Today was one of those days when an item I read made me pause to say, “Gee, wish I had written that.”
Then again, as someone without a professional counseling background, I would have a hard time pulling it off in this case.
In our Addiction Professionals group on LinkedIn, a young counselor this week asked members for their best professional advice for new entrants to the profession. Group member Patrick Dieter, who has most recently worked as a group facilitator, urged the counselor to learn the evidence-based techniques of Motivational Interviewing. He then offered this perspective on MI approaches:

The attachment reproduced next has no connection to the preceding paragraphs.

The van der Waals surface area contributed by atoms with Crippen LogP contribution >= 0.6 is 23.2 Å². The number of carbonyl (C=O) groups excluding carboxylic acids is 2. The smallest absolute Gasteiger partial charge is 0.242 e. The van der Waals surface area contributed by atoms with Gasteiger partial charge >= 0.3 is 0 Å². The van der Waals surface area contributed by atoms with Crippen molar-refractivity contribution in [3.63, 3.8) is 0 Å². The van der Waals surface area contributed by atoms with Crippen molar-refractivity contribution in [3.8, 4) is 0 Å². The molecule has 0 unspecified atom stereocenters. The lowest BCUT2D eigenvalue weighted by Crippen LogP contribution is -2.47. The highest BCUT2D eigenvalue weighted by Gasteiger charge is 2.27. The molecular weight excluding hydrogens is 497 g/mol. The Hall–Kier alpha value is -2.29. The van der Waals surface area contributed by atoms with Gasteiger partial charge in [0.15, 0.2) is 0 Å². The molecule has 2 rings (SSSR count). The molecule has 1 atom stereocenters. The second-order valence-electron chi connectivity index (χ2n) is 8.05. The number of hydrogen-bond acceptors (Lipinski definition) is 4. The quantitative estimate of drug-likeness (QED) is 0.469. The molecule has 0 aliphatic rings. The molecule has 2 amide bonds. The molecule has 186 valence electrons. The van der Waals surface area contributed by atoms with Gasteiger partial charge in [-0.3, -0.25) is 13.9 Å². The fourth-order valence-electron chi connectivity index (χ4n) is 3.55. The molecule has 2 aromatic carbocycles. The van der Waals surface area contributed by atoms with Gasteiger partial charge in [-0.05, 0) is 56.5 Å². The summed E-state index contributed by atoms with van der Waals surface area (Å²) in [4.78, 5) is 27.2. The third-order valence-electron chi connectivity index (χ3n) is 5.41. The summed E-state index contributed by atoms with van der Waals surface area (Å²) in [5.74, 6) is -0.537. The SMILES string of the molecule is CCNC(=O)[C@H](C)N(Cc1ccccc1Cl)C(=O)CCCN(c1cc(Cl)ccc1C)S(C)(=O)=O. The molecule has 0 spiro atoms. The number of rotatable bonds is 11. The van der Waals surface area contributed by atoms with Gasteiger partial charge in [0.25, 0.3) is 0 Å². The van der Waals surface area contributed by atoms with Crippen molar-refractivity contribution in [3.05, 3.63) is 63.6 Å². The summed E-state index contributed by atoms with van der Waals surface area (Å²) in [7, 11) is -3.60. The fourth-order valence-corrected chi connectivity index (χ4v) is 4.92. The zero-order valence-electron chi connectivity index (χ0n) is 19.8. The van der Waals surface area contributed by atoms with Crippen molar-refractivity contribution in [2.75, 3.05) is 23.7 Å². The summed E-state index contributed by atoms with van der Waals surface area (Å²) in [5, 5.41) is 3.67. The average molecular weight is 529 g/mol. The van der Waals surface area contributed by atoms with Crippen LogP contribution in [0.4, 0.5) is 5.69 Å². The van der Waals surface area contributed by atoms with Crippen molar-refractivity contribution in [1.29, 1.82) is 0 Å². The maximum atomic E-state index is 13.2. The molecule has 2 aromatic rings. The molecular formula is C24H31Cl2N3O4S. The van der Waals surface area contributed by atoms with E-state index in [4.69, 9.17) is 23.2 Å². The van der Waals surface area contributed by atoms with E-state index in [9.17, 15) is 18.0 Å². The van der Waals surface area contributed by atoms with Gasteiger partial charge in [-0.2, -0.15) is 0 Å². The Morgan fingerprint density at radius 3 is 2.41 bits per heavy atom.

“It is tempting to want to confront addicts who are lost in lying and denial—to want to ‘snap them out of it’ because ‘anyone can see’ they need to change. This is probably the most damaging thing you can do to someone as a counselor.
“It doesn’t count until they can see it for themselves, and if you try to hurry that process, you will complicate things horribly. We are not in the advice business, nor the sponsoring business, we are in the counseling business. That means we listen more than we talk, and we do not pretend we know better than the client, mainly because we simply do NOT. Each person’s journey is different.”